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5 Things to Know About World Interfaith Harmony Week

January 24, 2019

Throughout 2019, the Parliament will be convening successful interfaith organizers to share World Interfaith Harmony Week experiences in order to help individuals, organizations, and organizers around the world as guests of the Parliament’s World Interfaith Harmony Week Webinar Series.
On January 18th, 2018, we hosted the first webinar of our World Interfaith Harmony Week Webinar Series. Aftab Ahmed, the manager of the King Abdullah II World Interfaith Harmony Week Prize, joined us for a special in-depth look of World Interfaith Harmony Week.
Here are 5 things we learned about World Interfaith Harmony Week and we think you should know:
1. World Interfaith Harmony Week is not an organization
The World Interfaith Harmony Week initiative is inspired by the Amman Message and A Common Word Initiatives, which originated in Jordan. There is no organization or centralized organizers but the initiative is maintained year around through their website and social media. Aftab manages the prize and works with a standing committee of judges who review event reports and select the annual prize winners.
2. World Interfaith Harmony Week has no yearly theme
Because World Interfaith Harmony Week is decentralized there is no annual theme. Rather, Aftab recommends focusing on the three main principles of the observance when organizing an event:
I. Love of the God
II. Love of the Good
III. Love of the Neighbor
3. No World Interfaith Harmony Week event is too small or too big!
Events are not judged on one-size fits all scale for the King Abdullah II World Interfaith Harmony Week Prize. Judges look at these key areas:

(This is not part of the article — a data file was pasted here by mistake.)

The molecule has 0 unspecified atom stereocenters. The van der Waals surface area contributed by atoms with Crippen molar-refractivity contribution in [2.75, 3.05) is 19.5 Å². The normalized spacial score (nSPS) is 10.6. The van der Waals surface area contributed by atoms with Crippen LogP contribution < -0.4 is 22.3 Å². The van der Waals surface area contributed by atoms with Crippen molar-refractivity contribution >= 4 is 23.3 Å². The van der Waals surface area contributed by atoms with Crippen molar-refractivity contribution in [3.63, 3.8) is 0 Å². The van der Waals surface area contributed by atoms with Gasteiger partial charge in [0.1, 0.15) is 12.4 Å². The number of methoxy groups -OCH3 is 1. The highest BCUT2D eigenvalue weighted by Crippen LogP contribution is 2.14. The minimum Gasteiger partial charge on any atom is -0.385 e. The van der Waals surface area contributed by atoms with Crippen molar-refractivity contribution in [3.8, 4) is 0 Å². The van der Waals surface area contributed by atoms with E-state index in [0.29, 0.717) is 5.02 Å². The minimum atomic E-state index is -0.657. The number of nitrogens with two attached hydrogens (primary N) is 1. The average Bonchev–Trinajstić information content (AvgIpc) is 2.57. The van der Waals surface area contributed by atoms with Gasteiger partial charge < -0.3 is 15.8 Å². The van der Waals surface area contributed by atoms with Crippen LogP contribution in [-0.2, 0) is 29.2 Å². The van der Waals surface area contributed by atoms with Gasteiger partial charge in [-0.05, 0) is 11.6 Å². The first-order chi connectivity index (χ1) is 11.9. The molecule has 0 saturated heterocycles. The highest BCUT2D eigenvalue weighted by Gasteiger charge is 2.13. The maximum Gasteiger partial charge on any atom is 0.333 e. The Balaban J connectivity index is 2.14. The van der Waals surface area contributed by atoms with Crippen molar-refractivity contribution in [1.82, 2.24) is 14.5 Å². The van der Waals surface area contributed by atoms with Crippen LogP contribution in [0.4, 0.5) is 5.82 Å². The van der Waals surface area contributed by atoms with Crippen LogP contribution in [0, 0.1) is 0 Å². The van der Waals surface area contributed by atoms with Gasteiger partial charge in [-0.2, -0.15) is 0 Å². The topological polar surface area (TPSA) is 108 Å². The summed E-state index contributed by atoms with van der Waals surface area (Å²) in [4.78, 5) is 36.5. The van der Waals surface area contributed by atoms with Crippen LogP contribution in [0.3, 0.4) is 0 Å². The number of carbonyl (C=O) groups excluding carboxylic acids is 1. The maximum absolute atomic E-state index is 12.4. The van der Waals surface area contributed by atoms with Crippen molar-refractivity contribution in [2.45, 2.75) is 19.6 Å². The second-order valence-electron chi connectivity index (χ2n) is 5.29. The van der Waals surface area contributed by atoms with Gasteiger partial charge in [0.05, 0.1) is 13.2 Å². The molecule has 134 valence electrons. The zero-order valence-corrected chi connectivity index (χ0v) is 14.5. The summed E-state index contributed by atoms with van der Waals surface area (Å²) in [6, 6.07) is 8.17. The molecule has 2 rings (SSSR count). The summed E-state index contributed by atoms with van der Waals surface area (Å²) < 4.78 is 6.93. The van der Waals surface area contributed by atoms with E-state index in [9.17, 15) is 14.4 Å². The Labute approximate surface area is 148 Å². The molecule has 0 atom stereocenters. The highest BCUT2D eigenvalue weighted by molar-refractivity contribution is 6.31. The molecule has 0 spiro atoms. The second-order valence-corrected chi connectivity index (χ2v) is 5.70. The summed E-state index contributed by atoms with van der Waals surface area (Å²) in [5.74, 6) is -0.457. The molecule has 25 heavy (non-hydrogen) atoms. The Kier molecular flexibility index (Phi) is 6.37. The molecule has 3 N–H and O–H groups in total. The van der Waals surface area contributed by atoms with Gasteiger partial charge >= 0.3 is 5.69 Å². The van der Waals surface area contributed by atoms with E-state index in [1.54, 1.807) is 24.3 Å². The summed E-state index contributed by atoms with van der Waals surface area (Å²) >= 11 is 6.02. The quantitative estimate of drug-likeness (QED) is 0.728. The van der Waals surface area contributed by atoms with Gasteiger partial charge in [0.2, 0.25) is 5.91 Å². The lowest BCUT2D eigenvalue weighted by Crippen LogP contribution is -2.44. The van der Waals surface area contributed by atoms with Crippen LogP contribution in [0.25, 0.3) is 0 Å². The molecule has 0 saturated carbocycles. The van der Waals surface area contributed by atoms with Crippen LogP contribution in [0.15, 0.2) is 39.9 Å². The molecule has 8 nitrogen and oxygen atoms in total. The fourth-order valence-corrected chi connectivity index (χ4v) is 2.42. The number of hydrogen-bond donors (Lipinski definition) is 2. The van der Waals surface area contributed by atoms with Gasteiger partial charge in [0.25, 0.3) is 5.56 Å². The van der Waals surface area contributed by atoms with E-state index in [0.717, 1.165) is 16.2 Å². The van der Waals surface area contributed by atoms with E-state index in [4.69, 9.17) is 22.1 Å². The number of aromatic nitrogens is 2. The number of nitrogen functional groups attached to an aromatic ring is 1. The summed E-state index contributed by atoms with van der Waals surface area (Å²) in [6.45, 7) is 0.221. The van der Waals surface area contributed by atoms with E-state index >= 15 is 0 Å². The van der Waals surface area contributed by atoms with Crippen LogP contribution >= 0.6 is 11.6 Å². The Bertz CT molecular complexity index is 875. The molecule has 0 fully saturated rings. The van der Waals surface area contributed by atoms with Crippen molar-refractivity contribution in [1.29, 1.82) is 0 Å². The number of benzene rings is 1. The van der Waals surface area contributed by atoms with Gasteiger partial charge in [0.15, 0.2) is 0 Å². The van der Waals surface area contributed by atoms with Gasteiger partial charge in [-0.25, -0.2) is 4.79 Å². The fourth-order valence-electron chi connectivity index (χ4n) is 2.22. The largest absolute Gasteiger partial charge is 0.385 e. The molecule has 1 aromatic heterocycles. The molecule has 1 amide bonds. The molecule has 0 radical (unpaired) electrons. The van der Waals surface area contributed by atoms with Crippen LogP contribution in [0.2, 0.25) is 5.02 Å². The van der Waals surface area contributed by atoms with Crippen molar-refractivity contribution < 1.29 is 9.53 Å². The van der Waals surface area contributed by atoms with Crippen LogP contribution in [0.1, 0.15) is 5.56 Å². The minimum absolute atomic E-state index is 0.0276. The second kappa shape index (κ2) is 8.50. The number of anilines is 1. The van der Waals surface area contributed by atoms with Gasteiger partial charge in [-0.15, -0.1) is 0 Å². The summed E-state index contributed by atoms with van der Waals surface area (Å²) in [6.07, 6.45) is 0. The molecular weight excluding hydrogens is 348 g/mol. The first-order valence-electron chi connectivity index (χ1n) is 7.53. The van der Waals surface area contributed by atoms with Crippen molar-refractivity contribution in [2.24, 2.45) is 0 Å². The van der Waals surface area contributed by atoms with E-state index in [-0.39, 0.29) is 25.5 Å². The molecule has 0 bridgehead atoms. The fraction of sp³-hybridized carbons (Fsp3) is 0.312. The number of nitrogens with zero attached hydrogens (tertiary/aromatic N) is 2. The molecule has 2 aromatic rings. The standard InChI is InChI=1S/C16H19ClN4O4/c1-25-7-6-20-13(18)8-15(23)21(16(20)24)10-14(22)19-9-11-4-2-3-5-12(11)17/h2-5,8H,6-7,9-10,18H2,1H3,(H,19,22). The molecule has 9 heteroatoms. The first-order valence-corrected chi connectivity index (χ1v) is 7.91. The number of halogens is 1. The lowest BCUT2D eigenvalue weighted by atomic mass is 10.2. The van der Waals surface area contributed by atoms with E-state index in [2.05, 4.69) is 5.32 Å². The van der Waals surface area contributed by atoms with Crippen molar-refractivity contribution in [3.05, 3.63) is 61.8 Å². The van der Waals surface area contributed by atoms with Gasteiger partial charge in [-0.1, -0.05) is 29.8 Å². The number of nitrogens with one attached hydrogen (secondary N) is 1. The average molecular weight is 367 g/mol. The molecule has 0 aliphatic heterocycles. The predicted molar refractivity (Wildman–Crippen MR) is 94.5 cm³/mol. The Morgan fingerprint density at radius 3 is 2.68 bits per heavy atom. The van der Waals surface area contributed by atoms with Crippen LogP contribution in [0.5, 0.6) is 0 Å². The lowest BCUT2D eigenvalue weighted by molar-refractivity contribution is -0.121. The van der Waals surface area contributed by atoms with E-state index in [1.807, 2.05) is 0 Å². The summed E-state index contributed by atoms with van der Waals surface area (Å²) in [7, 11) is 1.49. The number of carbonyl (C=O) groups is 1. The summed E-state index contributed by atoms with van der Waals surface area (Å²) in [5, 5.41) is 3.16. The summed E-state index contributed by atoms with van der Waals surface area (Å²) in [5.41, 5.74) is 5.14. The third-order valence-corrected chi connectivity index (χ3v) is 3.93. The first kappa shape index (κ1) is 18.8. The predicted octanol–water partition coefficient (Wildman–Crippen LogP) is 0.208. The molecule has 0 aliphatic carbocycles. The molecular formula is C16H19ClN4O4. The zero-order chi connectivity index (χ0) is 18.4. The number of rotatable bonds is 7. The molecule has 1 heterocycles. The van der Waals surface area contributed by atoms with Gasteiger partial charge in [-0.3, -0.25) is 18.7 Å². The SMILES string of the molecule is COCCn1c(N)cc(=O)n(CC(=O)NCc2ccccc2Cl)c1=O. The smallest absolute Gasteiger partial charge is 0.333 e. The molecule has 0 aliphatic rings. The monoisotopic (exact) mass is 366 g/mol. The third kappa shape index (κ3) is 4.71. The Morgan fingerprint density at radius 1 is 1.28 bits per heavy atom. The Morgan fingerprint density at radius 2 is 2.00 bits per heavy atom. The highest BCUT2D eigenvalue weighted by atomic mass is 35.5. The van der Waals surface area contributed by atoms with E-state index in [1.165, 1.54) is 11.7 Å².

the excellence of efforts

dangerous areas


impact of events

scantiness of resources

consistent efforts

consistent with the text

events specifically celebrating the World Interfaith Harmony Week

4. Events can be hosted before and after the first week of February
While the official United Nations observance of World Interfaith Harmony Week is February 1st through the 7th, events can be hosted from the last weekend of January to the first weekend in March in order to be eligible for the prize.
Organizers around the world often host events all year long – in early January, after the March 7th report deadline for the prize, and during local interfaith observances.
5. Interfaith organizers are encouraged to apply for the prize!
We have heard feedback from individuals who feel that having a monetary prize associated with the celebration of interfaith harmony takes away from the genuine spirit of interfaith connection and we want to make sure that organizers see World Interfaith Harmony Week as both a celebration and an opportunity for the great interfaith work being done around the world.
Whether you are a small interfaith group with few resources or an established interfaith organization, World Interfaith Harmony Week is one of the only opportunities to connect, share and be acknowledged the power of the interfaith movement. We hope you see that the prize is an opportunity to continue the great work being done at the local level for the betterment of our world.
Missed the webinar? Watch the recording! Available now on our YouTube Channel

The Parliament’s World Interfaith Harmony Week Webinar Series is made possible through the support of a grant from the John Templeton Foundation. The opinions expressed in these webinars are those of the presenter(s) and do not necessarily reflect the views of the John Templeton Foundation.